The Indigenous worldview
In contrast, Indigenous Peoples value the group or the collective more than the individual. Each person has their role, and each contributed to the success of the group. Extended families were large and included aunts, uncles, cousins, and so on.
Indigenous Peoples viewed women as being equal to men. Women were supported, honoured, and respected for their role as the givers of life.
In the Indigenous worldview, everything has a spirit and deserves to be respected. The natural world was not simply a resource to control or conquer.
The colonizers thought they were superior to all those of non-European descent, and some did not consider Indigenous Peoples to be “people” at all. They did not consider Indigenous laws, governments, medicines, cultures, beliefs, or relationships to be legitimate. They believed that they had the right and moral obligation to make decisions affecting everybody, without consultation with Indigenous Peoples. These beliefs and prejudices were used to justify the acts and laws that came into being as part of the process of colonization.
The impact of disease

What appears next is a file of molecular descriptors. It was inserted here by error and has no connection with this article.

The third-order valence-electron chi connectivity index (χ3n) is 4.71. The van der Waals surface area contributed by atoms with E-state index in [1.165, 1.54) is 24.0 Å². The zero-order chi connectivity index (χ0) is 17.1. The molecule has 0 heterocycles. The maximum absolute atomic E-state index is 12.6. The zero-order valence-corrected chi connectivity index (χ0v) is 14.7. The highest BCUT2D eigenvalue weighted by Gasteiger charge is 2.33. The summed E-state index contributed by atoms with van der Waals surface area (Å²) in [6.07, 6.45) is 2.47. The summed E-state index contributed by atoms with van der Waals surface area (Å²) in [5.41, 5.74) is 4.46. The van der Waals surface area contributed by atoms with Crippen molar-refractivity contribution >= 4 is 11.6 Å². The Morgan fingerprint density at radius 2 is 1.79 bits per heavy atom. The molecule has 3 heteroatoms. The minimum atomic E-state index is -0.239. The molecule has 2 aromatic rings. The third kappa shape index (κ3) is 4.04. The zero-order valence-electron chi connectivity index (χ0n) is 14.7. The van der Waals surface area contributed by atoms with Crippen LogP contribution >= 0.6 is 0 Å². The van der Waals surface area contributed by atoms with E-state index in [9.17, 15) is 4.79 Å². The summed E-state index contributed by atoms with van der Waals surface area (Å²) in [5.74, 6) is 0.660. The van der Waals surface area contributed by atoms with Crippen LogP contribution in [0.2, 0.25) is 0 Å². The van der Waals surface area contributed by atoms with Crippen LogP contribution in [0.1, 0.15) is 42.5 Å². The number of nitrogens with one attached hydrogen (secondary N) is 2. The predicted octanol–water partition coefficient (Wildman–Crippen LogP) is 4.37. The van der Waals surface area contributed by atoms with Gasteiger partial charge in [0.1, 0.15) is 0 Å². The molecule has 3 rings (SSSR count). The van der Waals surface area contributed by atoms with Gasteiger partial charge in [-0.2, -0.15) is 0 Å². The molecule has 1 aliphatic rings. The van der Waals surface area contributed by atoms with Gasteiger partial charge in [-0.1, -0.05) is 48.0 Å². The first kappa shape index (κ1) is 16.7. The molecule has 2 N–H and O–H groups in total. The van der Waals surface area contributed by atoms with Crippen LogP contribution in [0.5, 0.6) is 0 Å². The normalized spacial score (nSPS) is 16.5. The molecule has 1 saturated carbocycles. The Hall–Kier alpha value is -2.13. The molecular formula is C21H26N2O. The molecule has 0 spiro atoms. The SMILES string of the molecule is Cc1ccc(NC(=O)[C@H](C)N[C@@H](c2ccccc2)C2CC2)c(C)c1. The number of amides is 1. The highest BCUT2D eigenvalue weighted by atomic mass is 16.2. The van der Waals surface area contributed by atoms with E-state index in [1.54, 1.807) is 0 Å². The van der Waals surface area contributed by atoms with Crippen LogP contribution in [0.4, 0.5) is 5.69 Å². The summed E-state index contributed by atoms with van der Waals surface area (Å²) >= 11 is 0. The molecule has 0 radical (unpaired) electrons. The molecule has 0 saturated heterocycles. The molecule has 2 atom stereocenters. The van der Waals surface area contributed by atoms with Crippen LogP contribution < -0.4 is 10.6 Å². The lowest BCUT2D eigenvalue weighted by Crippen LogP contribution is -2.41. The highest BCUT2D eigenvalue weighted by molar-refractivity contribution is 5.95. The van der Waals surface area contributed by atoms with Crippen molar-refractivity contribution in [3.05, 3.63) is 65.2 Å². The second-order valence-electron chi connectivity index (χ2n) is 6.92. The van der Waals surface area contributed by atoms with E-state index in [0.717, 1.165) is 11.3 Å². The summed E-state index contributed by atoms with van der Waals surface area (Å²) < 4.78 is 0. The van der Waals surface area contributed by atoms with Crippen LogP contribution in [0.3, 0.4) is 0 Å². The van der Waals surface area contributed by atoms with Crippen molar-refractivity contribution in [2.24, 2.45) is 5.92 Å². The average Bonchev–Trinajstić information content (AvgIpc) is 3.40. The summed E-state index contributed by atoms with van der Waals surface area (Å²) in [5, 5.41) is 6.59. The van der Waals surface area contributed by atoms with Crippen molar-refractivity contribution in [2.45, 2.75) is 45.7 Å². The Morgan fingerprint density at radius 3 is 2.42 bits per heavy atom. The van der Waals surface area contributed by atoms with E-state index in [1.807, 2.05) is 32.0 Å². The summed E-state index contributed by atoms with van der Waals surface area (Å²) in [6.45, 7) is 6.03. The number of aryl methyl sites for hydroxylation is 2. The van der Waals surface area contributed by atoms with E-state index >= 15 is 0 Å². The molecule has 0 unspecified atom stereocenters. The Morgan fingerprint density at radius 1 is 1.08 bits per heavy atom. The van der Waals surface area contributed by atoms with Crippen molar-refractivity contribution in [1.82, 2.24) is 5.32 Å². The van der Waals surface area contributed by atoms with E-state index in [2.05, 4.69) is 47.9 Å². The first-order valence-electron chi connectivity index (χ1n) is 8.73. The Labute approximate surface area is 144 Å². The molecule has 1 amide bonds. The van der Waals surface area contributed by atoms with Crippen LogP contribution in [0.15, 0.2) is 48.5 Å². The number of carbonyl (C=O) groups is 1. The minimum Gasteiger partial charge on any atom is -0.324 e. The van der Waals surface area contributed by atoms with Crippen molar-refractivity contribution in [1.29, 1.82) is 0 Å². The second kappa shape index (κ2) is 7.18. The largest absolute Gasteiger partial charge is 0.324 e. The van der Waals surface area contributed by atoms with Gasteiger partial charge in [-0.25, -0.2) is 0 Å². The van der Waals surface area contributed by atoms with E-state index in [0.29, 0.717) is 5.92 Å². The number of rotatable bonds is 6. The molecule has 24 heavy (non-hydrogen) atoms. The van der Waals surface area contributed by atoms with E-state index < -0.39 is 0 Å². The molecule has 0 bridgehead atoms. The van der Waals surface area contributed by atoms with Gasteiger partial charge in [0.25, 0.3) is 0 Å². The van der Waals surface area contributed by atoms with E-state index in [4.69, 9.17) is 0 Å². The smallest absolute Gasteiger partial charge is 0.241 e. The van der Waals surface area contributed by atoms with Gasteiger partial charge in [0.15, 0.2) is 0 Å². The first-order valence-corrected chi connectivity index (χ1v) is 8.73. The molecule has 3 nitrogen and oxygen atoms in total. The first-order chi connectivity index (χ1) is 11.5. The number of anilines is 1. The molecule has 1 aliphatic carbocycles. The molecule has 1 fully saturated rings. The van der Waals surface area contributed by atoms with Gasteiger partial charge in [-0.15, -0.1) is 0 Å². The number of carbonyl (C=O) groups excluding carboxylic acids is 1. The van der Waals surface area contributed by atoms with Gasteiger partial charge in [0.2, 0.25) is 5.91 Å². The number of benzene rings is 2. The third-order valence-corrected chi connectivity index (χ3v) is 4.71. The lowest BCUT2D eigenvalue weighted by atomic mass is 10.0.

When the Europeans arrived, they brought smallpox and other diseases that were previously unknown in North America. The Indigenous population had no immunity because, unlike the Europeans, they did not have centuries of exposure to these diseases. It has been estimated that as many as 90%–95% of the Indigenous population died from these introduced diseases.
A punishment from God?
These deadly epidemics happened before either the settlers or Indigenous Peoples properly understood the causes of disease. Christian missionaries told Indigenous people that one of the reasons for their sickness was the fact that they did not believe in the Christian God and did not attend church. Indigenous people saw that the settlers were not as badly affected by disease, and many were persuaded to abandon their traditional beliefs and convert to Christianity.
- Fig 2.2: A medicine man caring for an ill person © National Library of Medicine is licensed under a CC0 (Creative Commons Zero) license